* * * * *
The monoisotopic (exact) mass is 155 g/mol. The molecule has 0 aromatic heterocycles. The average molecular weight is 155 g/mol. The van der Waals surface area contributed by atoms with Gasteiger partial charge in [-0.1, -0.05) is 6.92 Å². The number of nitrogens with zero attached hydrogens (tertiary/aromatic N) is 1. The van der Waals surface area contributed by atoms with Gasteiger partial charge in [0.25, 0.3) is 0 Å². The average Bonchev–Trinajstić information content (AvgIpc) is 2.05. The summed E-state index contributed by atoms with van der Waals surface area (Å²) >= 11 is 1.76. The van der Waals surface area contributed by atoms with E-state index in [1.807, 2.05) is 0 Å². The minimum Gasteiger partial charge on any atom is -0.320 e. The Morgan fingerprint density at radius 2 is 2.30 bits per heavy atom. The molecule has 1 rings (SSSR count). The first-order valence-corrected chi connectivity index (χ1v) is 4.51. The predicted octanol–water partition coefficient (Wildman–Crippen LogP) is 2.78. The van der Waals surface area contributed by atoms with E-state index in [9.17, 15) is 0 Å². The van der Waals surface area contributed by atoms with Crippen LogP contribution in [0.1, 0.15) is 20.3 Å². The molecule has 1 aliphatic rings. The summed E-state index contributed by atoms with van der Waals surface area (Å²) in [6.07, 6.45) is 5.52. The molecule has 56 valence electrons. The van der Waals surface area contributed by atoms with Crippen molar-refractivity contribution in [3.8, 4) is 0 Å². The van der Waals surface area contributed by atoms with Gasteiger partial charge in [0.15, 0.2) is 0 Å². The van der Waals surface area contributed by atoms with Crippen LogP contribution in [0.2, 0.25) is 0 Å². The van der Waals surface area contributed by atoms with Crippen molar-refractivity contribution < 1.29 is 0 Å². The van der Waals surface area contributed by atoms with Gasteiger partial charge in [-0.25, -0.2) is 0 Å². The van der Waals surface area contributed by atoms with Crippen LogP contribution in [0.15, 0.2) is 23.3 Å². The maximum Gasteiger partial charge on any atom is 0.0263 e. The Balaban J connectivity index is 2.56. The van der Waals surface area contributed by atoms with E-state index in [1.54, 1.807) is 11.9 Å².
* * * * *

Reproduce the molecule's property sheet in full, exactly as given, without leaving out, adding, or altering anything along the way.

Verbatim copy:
The monoisotopic (exact) mass is 155 g/mol. The molecule has 0 aromatic heterocycles. The average molecular weight is 155 g/mol. The van der Waals surface area contributed by atoms with Gasteiger partial charge in [-0.1, -0.05) is 6.92 Å². The number of nitrogens with zero attached hydrogens (tertiary/aromatic N) is 1. The van der Waals surface area contributed by atoms with Gasteiger partial charge in [0.25, 0.3) is 0 Å². The average Bonchev–Trinajstić information content (AvgIpc) is 2.05. The summed E-state index contributed by atoms with van der Waals surface area (Å²) >= 11 is 1.76. The van der Waals surface area contributed by atoms with E-state index in [1.807, 2.05) is 0 Å². The minimum Gasteiger partial charge on any atom is -0.320 e. The Morgan fingerprint density at radius 2 is 2.30 bits per heavy atom. The molecule has 1 rings (SSSR count). The first-order valence-corrected chi connectivity index (χ1v) is 4.51. The predicted octanol–water partition coefficient (Wildman–Crippen LogP) is 2.78. The van der Waals surface area contributed by atoms with E-state index in [9.17, 15) is 0 Å². The van der Waals surface area contributed by atoms with Crippen LogP contribution in [0.1, 0.15) is 20.3 Å². The molecule has 1 aliphatic rings. The summed E-state index contributed by atoms with van der Waals surface area (Å²) in [6.07, 6.45) is 5.52. The molecule has 56 valence electrons. The van der Waals surface area contributed by atoms with Crippen molar-refractivity contribution in [3.8, 4) is 0 Å². The van der Waals surface area contributed by atoms with Gasteiger partial charge in [0.15, 0.2) is 0 Å². The van der Waals surface area contributed by atoms with Crippen LogP contribution in [0.2, 0.25) is 0 Å². The van der Waals surface area contributed by atoms with Crippen molar-refractivity contribution < 1.29 is 0 Å². The van der Waals surface area contributed by atoms with Gasteiger partial charge in [-0.25, -0.2) is 0 Å². The van der Waals surface area contributed by atoms with Crippen LogP contribution in [0.15, 0.2) is 23.3 Å². The maximum Gasteiger partial charge on any atom is 0.0263 e. The Balaban J connectivity index is 2.56. The van der Waals surface area contributed by atoms with E-state index in [1.54, 1.807) is 11.9 Å².